Please forward this error screen to sharedip-23229236128. Please forward this error screen to 132. I was undecided about writing up a tutorial for these, but I received a php designer tutorial pdf of emails asking me if I would after posting my original leaf potholders two weeks ago. I had made three for myself, but really wasn’t up to making any more.
I have finally been able to create a . Please go HERE for the . Gather fabric scraps in all the colors you would like. For these, I was shooting for “Fall”. I also think it would be fun to do a leaf in different colorways.
Either find or cut strips that are 1 to 2. 5 inches wide and approx 14 inches long. I found some slightly shorter strips in my collection that I really wanted to use. If this is the case, try to keep those at the ends. I centered each strip as I went along. Your final “rectangle” or stack, like mine, should be about 14 inches tall. Layout your “rectangle” and grab your ruler, preferably with a 60 degree angle on it.
Take both your rectangles and make a 60 degree cut. Make sure that you have the angle going one direction on the first piece and the other direction on the second piece like the photo below. If you are all of a sudden panicked because you don’t have your ruler? I placed lines on the pattern, just in case. They are not necessarily 60 degrees, but they work. Line up the leaf on the stack of strips at a pleasing angle and place your ruler at that angle and cut away! I like to re-use printer paper when I am experimenting!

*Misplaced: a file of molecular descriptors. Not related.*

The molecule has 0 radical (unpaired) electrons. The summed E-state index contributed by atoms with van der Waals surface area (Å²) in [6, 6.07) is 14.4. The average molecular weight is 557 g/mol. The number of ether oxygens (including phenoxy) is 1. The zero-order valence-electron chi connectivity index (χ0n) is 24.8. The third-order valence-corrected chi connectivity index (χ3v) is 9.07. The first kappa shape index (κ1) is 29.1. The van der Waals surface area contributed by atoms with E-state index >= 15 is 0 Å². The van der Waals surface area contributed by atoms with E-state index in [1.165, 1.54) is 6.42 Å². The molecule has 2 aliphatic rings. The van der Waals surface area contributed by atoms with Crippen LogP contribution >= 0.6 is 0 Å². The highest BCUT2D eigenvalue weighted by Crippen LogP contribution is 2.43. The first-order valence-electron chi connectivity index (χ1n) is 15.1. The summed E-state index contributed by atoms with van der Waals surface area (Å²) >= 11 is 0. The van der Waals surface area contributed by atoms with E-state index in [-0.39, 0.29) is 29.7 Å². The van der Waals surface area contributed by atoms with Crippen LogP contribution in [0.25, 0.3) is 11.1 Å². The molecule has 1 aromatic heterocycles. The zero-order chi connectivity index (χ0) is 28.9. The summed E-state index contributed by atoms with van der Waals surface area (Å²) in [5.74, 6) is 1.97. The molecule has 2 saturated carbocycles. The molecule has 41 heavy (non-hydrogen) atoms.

After your two cuts, swap one piece from each cut rectangle. Layout the strips at an angle like the photo below. Press your seam allowance to the side. Print and cut out the Leaf Potholder . 8″ seam allowance around the solid line. Using your pattern with the extra seam allowance, cut two leaf patterns from your fat quarter backing, two leaf patterns from your batting, two leaf patterns from your insul-bright. Line the pattern up with the lines on the seam line.
Note: the angles on the leaf . Cut out a rough leaf patternextending it approx. 4″ to 1 inch past the seam allowance just like the other pieces. Layer your pieces in this order.
I use a quick dusting of spray adhesive to baste all of my pieces together. Take your quilt sandwich to the sewing machine. Using a complementary thread color and walking foot, mimic the straight center “vein”. 4″ on each side of the vein. After that, gradual swirls from the center to the outside give the movement of the leaf veins.
I did not use my FMQ foot, but still used my walking foot. If you shy away from anything but straight, you could just echo the strips themselves. Either way, it will still look like a leaf when you are a done. When you are finished, lay your leaf pattern on top and cut the leaf out. However, I have a few at the size of the original pattern, and it is a very adequate size. Living in Texas the past year has just caused me to embrace “Everything is bigger in Texas”.
It makes some of the sturdiest of quilters run screaming into the nearest woods. I do not pretend to be an expert, so please feel free to google a few tutorials. One day, I do plan on doing a meticulous tutorial on continuous binding, however, I will have to return from the woods to do so. In the meantimea short explanation for the beginners. I caution you to not use any straight binding on this project because you will be quite frustrated. Here is my simplistic quick binding that you can use. I would not recommend this to be used on a full quilt, but on a small project like this one?